Laver

LAVER lāv ər (כִּיּוֹר, H3963, כִּיֹּר, prob. from root kwr meaning be or make round; also tr. “pan” (1 Sam 2:14), “pot” (Zech 12:6) and “platform” (prob. because of its round, bowl-like shape, 2 Chron 6:13).



Besides the great molten sea located on the SE corner of the Temple Hiram of Tyre (1 Kings 7:13, 14, 40-44) also made ten bronze lavers, distributed evenly between the N and S sides of the Temple (1 Kings 7:39). These lavers, four cubits in diameter and containing forty baths (1 Kings 7:38), were used for washing the animals to be offered as burnt offerings (2 Chron 4:6), and were set upon mobile bronze stands (1 Kings 7:27-37). A similar construction from Cyprus, c. 1150 b.c., clarifies the painstaking study of these stands found in A Dictionary of the Bible ed. by William Smith (cf. NBD, p. 1244, fig. 205).

In connection with his apostasy, Ahaz cut off the panels of the stands, removed the lavers from them and replaced the sea on a pediment of stone (2 Kings 16:17). The Chaldeans broke up what remained of the sea and stands and carried the bronze to Babylon (2 Kings 25:13). No mention is made in Scripture of the laver(s) in the second Temple, nor by Josephus in his account of Herod’s restoration.

International Standard Bible Encyclopedia (1915)

(kiyor):

1. In the Tabernacle:

Every priest in attendance on the altar of Yahweh was required to wash his hands and his feet before entering upon his official duties (Ex 30:19 ). To this end a laver was ordered to be made as part of the tabernacle equipment (Ex 30:17-21; 38:8). Its composition was of brass (bronze), and it consisted of two parts, the bowl and its pedestal or foot (Ex 30:18, etc.). This first laver was a small one, and was made of the hand mirrors of the women in attendance upon the altar (Ex 38:8). Its place was between the altar and the tabernacle (Ex 40:30).

See Tabernacle.

2. In the Temple:

The difficulty as to the washing of parts of the sacrificial carcasses was overcome, in the temple of Solomon, by the construction of "10 lavers" and a "molten sea" (1Ki 7:23-37; 2Ch 4:2-6; see Temple; SEA, THE MOLTEN). We learn from 2Ch 4:6 that the "sea" was for the priests to wash in--therefore took the place of the laver in the tabernacle--and the lavers were used as baths for portions of the burnt offerings. The lavers themselves were artistic works of unusual merit for that age. Like that in the tabernacle, each had its own stand or base, which was cast in a separate piece from the laver. These bases rested on wheels which allowed of the laver being moved from one part of the court to another without being turned about. Five stood on the north and five on the south side of the temple. They were ornamented with "lions, oxen, and cherubim," and on a lower level, with a series of wreaths or festoons of flowers (1Ki 7:27-37). In modern speech, the lavers may be described as so many circular open tanks for the storage of water. Each laver contained 40 baths (about 320 gals.) of water. Its height was 5 cubits, the locomotive machinery being 3 cubits in height, and the depth of the bowl or tank, judging from its capacity, about 2 cubits. The last we hear of the lavers, apart from their bases, is that the idolatrous king Ahaz cut off the border of the bases, and removed the bases from them (2Ki 16:17). During the reign of Jehoiakim, Jeremiah foretold that the molten sea and the bases (there being then no lavers) should be carried to Babylon (Jer 27:19). A few years later it is recorded that the bases were broken up, and the brass of which they were made was carried away (Jer 52:17).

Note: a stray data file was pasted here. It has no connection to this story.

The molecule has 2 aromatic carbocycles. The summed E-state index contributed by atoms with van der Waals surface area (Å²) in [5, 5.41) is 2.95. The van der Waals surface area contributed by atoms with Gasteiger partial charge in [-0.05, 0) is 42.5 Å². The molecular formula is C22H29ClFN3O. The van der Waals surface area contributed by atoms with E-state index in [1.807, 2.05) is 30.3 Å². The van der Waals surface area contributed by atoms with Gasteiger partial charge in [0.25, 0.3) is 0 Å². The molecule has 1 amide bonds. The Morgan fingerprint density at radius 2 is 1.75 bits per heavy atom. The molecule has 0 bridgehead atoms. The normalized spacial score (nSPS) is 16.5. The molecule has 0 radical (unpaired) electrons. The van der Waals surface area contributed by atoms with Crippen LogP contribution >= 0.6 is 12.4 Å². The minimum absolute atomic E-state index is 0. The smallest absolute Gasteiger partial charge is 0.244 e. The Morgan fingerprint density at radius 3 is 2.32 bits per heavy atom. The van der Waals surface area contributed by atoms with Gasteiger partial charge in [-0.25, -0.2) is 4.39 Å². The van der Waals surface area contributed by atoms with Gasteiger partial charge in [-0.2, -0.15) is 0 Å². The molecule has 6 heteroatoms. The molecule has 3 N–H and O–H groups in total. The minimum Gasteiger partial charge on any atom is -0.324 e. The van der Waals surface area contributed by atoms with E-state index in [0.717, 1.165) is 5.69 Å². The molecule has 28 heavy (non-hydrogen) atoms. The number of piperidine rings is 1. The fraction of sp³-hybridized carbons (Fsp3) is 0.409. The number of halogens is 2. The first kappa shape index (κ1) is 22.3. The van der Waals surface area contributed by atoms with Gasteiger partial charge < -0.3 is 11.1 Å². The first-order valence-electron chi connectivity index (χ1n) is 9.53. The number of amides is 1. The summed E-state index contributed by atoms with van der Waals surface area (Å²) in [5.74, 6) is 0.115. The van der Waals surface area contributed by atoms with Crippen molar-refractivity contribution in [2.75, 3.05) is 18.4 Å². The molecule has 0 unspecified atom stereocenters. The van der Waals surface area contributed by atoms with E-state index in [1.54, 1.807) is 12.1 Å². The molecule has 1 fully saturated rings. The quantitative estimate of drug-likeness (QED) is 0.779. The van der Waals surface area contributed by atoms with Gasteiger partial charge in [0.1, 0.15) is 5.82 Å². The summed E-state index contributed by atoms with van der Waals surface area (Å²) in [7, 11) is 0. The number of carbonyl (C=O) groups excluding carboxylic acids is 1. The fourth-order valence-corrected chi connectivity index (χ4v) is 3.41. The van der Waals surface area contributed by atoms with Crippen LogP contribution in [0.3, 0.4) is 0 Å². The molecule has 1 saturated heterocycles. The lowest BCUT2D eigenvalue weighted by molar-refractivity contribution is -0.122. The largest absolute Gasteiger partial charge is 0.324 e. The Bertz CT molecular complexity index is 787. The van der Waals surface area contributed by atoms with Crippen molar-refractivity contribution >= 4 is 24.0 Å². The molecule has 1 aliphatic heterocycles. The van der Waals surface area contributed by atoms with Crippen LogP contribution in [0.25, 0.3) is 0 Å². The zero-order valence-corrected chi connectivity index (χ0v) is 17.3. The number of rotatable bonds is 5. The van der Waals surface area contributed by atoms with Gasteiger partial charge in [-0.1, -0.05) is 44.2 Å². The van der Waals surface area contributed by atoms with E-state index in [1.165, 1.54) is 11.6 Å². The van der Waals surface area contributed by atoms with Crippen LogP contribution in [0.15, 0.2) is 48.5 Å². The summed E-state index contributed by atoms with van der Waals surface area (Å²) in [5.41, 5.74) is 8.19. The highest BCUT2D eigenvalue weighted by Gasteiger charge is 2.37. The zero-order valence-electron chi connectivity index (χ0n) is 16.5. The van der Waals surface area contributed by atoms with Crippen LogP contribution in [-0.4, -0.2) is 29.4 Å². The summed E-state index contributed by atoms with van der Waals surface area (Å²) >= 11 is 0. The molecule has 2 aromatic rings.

3. The Laver in the New Testament:

The Greek word (loutron) occurs twice in the New Testament. In Eph 5:26, Paul says that Christ gave Himself for the church "that he might sanctify it having cleansed it by the washing (Greek "laver") of water with the word"; and in Tit 3:5 he says that we are saved "through the washing (Greek "laver") of regeneration and renewing of the Holy Spirit." In these passages the reference is to the constant physical purity demanded of the Jewish priests when in attendance upon the temple. Christians are "a holy priesthood," and are cleansed not by water only, but, in the former passage, "with the word" (compare Joh 15:3); in the latter, by the "renewing of the Holy Spirit" (compare Eze 36:25; Joh 3:5). The feet-washing mentioned by Jesus is emblematic of the same thing (Joh 13:10).

W. Shaw Caldecott